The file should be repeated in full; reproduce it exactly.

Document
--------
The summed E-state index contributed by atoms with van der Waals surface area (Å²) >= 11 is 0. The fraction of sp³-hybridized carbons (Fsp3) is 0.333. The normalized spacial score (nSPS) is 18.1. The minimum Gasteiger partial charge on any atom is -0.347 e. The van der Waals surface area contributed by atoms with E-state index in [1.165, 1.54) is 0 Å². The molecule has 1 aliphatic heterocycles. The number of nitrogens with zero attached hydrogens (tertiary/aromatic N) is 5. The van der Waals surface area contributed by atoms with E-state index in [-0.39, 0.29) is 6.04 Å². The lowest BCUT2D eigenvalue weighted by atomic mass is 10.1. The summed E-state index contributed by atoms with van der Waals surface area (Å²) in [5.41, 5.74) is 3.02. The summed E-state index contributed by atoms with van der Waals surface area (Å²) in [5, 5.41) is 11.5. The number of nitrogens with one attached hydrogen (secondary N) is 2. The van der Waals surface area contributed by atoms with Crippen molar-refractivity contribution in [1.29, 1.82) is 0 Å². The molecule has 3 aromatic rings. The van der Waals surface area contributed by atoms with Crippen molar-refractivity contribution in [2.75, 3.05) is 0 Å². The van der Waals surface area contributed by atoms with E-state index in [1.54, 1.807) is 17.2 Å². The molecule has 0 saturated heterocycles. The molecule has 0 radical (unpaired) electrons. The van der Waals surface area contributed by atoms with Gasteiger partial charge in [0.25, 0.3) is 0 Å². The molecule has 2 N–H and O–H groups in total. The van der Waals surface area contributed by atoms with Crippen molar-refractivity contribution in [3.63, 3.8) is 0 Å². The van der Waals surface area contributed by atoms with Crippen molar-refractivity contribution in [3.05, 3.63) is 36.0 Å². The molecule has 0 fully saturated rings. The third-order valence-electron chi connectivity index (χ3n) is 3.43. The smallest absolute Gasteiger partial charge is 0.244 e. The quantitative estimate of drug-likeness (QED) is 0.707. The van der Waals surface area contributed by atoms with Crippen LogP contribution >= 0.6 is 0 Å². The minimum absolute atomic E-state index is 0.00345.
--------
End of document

The summed E-state index contributed by atoms with van der Waals surface area (Å²) >= 11 is 0. The fraction of sp³-hybridized carbons (Fsp3) is 0.333. The normalized spacial score (nSPS) is 18.1. The minimum Gasteiger partial charge on any atom is -0.347 e. The van der Waals surface area contributed by atoms with E-state index in [1.165, 1.54) is 0 Å². The molecule has 1 aliphatic heterocycles. The number of nitrogens with zero attached hydrogens (tertiary/aromatic N) is 5. The van der Waals surface area contributed by atoms with E-state index in [-0.39, 0.29) is 6.04 Å². The lowest BCUT2D eigenvalue weighted by atomic mass is 10.1. The summed E-state index contributed by atoms with van der Waals surface area (Å²) in [5.41, 5.74) is 3.02. The summed E-state index contributed by atoms with van der Waals surface area (Å²) in [5, 5.41) is 11.5. The number of nitrogens with one attached hydrogen (secondary N) is 2. The van der Waals surface area contributed by atoms with Crippen molar-refractivity contribution in [1.29, 1.82) is 0 Å². The molecule has 3 aromatic rings. The van der Waals surface area contributed by atoms with Crippen molar-refractivity contribution in [2.75, 3.05) is 0 Å². The van der Waals surface area contributed by atoms with E-state index in [1.54, 1.807) is 17.2 Å². The molecule has 0 saturated heterocycles. The molecule has 0 radical (unpaired) electrons. The van der Waals surface area contributed by atoms with Gasteiger partial charge in [0.25, 0.3) is 0 Å². The molecule has 2 N–H and O–H groups in total. The van der Waals surface area contributed by atoms with Crippen molar-refractivity contribution in [3.63, 3.8) is 0 Å². The van der Waals surface area contributed by atoms with Crippen molar-refractivity contribution in [3.05, 3.63) is 36.0 Å². The molecule has 0 fully saturated rings. The third-order valence-electron chi connectivity index (χ3n) is 3.43. The smallest absolute Gasteiger partial charge is 0.244 e. The quantitative estimate of drug-likeness (QED) is 0.707. The van der Waals surface area contributed by atoms with Crippen LogP contribution >= 0.6 is 0 Å². The minimum absolute atomic E-state index is 0.00345.